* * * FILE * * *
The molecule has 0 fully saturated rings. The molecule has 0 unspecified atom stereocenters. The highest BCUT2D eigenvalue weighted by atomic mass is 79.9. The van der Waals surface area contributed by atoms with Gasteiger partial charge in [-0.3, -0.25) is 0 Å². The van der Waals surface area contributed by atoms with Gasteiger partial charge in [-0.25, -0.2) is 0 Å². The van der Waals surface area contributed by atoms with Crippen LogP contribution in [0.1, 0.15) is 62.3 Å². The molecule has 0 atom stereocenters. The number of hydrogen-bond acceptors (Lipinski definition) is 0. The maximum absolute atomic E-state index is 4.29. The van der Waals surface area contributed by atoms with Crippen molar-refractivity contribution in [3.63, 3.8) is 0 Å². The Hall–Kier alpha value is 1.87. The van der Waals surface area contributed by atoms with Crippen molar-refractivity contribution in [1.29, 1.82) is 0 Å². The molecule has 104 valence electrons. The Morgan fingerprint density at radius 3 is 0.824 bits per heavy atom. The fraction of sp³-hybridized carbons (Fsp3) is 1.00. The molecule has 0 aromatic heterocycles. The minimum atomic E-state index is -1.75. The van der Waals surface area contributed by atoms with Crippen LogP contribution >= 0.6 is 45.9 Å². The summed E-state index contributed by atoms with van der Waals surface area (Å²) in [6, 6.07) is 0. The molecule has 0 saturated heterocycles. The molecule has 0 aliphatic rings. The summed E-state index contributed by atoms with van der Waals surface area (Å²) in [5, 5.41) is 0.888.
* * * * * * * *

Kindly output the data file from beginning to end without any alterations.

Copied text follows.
The molecule has 0 fully saturated rings. The molecule has 0 unspecified atom stereocenters. The highest BCUT2D eigenvalue weighted by atomic mass is 79.9. The van der Waals surface area contributed by atoms with Gasteiger partial charge in [-0.3, -0.25) is 0 Å². The van der Waals surface area contributed by atoms with Gasteiger partial charge in [-0.25, -0.2) is 0 Å². The van der Waals surface area contributed by atoms with Crippen LogP contribution in [0.1, 0.15) is 62.3 Å². The molecule has 0 atom stereocenters. The number of hydrogen-bond acceptors (Lipinski definition) is 0. The maximum absolute atomic E-state index is 4.29. The van der Waals surface area contributed by atoms with Crippen molar-refractivity contribution in [3.63, 3.8) is 0 Å². The Hall–Kier alpha value is 1.87. The van der Waals surface area contributed by atoms with Crippen molar-refractivity contribution in [1.29, 1.82) is 0 Å². The molecule has 104 valence electrons. The Morgan fingerprint density at radius 3 is 0.824 bits per heavy atom. The fraction of sp³-hybridized carbons (Fsp3) is 1.00. The molecule has 0 aromatic heterocycles. The minimum atomic E-state index is -1.75. The van der Waals surface area contributed by atoms with Crippen LogP contribution >= 0.6 is 45.9 Å². The summed E-state index contributed by atoms with van der Waals surface area (Å²) in [6, 6.07) is 0. The molecule has 0 saturated heterocycles. The molecule has 0 aliphatic rings. The summed E-state index contributed by atoms with van der Waals surface area (Å²) in [5, 5.41) is 0.888.